Louis is more interested in locks, reading about locks and hunting with his pals.  The young couple has not yet consummated the marriage, and this becomes a growing concern to the court around them.  The pressure mostly falls on Marie’s shoulders, but every advance she makes towards her husband feels bathed in pedophilia, but I can’t tell who the child is.  They’re both children.

When her sister has a baby, and a Duchess at court has a child, Marie begins to take more action, deciding who she wants to be.  She becomes a rebel in many ways, and she’s willing to jeopardize her position in the royal family.  Without a child, she can be replaced with ease, but this doesn’t bother her.  Instead she lives like she knows she’ll be thrown out of court, but she doesn’t care.  The shackles are in many ways removed, and she has enough freedom that she’s willing to press on, eventually giving birth to Louis’ child, a young girl.

Marie’s transition from a stranger to an important member in Versailles happens pretty quickly, almost before we can adjust our viewing expectations.  I considered her an outsider just about the entire time until suddenly and quickly she has a child and is sharing warm smiles with her husband.  It’s like having a friend complain to you over and over about their significant other.  They tell you how unfairly they’re treated, and you sympathize with them, going so far as to suggest that the significant other isn’t worth their time.  Then the next time they see you they smile and announce they’re getting married or having a child or co-parenting a spotted cat named Pearl.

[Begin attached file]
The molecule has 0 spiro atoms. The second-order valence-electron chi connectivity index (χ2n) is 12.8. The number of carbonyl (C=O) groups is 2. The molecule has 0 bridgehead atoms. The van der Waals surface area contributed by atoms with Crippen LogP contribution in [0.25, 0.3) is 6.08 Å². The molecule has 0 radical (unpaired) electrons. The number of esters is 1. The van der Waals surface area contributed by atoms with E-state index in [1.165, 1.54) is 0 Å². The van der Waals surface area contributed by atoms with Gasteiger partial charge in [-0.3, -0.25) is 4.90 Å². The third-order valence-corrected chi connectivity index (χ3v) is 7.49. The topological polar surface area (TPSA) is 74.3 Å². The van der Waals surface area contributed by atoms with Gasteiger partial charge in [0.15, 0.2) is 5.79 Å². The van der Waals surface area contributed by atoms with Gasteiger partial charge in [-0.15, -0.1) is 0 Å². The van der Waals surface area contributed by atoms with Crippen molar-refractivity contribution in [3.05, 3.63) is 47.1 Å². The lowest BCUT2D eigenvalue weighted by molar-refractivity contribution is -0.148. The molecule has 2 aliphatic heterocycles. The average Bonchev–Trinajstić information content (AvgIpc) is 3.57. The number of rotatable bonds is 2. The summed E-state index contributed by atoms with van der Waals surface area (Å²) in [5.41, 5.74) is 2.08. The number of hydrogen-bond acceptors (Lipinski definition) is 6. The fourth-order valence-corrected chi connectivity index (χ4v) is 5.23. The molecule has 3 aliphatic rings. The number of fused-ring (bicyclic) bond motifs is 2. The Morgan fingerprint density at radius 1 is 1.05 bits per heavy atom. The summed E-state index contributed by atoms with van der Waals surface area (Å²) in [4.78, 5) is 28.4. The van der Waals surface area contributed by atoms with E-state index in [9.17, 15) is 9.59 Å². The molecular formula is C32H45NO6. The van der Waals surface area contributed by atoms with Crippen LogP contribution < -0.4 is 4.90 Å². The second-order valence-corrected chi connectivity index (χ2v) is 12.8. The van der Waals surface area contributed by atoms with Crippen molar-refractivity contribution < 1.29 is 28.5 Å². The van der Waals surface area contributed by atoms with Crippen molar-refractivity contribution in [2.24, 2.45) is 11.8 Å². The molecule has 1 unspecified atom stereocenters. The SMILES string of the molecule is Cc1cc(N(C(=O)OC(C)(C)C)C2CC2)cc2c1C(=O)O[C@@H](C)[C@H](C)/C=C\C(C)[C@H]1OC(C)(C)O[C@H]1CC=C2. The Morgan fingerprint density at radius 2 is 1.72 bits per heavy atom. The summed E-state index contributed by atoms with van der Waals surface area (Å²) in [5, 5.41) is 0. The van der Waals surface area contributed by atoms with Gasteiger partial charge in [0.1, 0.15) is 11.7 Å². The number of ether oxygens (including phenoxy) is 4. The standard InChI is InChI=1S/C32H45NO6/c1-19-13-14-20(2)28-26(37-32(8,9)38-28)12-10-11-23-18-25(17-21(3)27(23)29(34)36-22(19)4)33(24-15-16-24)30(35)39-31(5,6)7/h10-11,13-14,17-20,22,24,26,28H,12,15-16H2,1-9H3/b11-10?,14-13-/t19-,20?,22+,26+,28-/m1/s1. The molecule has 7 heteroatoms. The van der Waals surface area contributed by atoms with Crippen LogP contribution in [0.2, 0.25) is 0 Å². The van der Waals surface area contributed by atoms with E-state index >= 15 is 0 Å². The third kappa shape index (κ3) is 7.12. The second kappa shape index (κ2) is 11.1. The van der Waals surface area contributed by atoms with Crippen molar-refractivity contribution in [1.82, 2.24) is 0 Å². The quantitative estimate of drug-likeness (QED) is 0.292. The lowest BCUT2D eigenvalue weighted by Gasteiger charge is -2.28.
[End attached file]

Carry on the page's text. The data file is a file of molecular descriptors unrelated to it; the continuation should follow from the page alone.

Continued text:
In a way I felt betrayed by Marie’s sudden ingratiation into her new life.  Maybe betrayed is too strong of a word, but suddenly I felt further from her.  Not long after the child’s birth (in movie time), Marie has constructed a small village within the palace grounds for her and her companions to live in.  It’s a bit insane to make your own little world like that (though admittedly pretty cool), and I felt then like I was watching Norma Bates become the woman who would inspire Norman to be, you know, psycho.